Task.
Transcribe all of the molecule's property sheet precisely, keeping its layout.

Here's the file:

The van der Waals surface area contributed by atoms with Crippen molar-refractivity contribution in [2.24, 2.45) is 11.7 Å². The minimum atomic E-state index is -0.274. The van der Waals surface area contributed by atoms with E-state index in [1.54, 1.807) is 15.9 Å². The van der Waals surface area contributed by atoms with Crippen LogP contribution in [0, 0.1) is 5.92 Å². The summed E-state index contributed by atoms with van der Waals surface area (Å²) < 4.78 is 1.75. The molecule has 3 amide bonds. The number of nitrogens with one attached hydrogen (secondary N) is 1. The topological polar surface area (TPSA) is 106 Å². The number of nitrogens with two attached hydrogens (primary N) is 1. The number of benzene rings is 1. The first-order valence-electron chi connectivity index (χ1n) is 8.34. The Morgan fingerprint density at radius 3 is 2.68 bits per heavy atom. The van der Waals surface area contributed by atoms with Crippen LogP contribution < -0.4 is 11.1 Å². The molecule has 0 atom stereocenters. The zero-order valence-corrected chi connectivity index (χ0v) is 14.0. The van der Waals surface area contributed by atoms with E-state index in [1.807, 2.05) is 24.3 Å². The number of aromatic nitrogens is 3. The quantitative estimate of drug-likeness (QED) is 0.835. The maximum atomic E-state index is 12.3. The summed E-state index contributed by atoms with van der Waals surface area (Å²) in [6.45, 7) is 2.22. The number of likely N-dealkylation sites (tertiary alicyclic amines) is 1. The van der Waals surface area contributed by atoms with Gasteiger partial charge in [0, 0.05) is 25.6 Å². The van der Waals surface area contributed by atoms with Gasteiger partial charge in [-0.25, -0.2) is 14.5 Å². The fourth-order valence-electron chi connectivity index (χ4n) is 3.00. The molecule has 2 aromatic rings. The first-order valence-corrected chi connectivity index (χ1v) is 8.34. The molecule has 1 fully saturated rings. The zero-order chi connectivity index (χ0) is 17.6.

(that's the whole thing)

The van der Waals surface area contributed by atoms with Crippen molar-refractivity contribution in [2.24, 2.45) is 11.7 Å². The minimum atomic E-state index is -0.274. The van der Waals surface area contributed by atoms with E-state index in [1.54, 1.807) is 15.9 Å². The van der Waals surface area contributed by atoms with Crippen LogP contribution in [0, 0.1) is 5.92 Å². The summed E-state index contributed by atoms with van der Waals surface area (Å²) < 4.78 is 1.75. The molecule has 3 amide bonds. The number of nitrogens with one attached hydrogen (secondary N) is 1. The topological polar surface area (TPSA) is 106 Å². The number of nitrogens with two attached hydrogens (primary N) is 1. The number of benzene rings is 1. The first-order valence-electron chi connectivity index (χ1n) is 8.34. The Morgan fingerprint density at radius 3 is 2.68 bits per heavy atom. The van der Waals surface area contributed by atoms with Crippen LogP contribution < -0.4 is 11.1 Å². The molecule has 0 atom stereocenters. The zero-order valence-corrected chi connectivity index (χ0v) is 14.0. The van der Waals surface area contributed by atoms with E-state index in [1.807, 2.05) is 24.3 Å². The number of aromatic nitrogens is 3. The quantitative estimate of drug-likeness (QED) is 0.835. The maximum atomic E-state index is 12.3. The summed E-state index contributed by atoms with van der Waals surface area (Å²) in [6.45, 7) is 2.22. The number of likely N-dealkylation sites (tertiary alicyclic amines) is 1. The van der Waals surface area contributed by atoms with Gasteiger partial charge in [0, 0.05) is 25.6 Å². The van der Waals surface area contributed by atoms with Gasteiger partial charge in [-0.25, -0.2) is 14.5 Å². The fourth-order valence-electron chi connectivity index (χ4n) is 3.00. The molecule has 2 aromatic rings. The first-order valence-corrected chi connectivity index (χ1v) is 8.34. The molecule has 1 fully saturated rings. The zero-order chi connectivity index (χ0) is 17.6.